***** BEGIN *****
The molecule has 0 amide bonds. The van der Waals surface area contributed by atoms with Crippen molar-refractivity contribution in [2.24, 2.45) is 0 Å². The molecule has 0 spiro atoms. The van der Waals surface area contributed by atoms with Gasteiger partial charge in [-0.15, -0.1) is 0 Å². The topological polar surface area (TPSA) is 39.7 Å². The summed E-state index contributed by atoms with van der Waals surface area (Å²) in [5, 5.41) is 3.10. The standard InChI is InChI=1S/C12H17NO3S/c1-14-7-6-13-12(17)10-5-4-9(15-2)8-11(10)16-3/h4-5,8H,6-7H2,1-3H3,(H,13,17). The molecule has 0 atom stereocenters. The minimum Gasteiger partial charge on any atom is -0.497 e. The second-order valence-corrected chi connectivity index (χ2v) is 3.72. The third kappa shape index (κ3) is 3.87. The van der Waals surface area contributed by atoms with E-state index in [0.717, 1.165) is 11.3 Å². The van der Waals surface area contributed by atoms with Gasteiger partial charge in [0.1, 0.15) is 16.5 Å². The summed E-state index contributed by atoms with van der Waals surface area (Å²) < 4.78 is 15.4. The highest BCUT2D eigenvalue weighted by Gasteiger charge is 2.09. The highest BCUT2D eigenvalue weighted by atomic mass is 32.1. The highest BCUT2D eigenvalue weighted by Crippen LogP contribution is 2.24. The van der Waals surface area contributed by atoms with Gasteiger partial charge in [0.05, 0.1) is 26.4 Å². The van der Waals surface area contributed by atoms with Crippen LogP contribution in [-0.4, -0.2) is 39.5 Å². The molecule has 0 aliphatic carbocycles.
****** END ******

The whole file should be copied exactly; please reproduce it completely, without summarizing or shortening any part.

The molecule has 0 amide bonds. The van der Waals surface area contributed by atoms with Crippen molar-refractivity contribution in [2.24, 2.45) is 0 Å². The molecule has 0 spiro atoms. The van der Waals surface area contributed by atoms with Gasteiger partial charge in [-0.15, -0.1) is 0 Å². The topological polar surface area (TPSA) is 39.7 Å². The summed E-state index contributed by atoms with van der Waals surface area (Å²) in [5, 5.41) is 3.10. The standard InChI is InChI=1S/C12H17NO3S/c1-14-7-6-13-12(17)10-5-4-9(15-2)8-11(10)16-3/h4-5,8H,6-7H2,1-3H3,(H,13,17). The molecule has 0 atom stereocenters. The minimum Gasteiger partial charge on any atom is -0.497 e. The second-order valence-corrected chi connectivity index (χ2v) is 3.72. The third kappa shape index (κ3) is 3.87. The van der Waals surface area contributed by atoms with E-state index in [0.717, 1.165) is 11.3 Å². The van der Waals surface area contributed by atoms with Gasteiger partial charge in [0.1, 0.15) is 16.5 Å². The summed E-state index contributed by atoms with van der Waals surface area (Å²) < 4.78 is 15.4. The highest BCUT2D eigenvalue weighted by Gasteiger charge is 2.09. The highest BCUT2D eigenvalue weighted by atomic mass is 32.1. The highest BCUT2D eigenvalue weighted by Crippen LogP contribution is 2.24. The van der Waals surface area contributed by atoms with Gasteiger partial charge in [0.05, 0.1) is 26.4 Å². The van der Waals surface area contributed by atoms with Crippen LogP contribution in [-0.4, -0.2) is 39.5 Å². The molecule has 0 aliphatic carbocycles.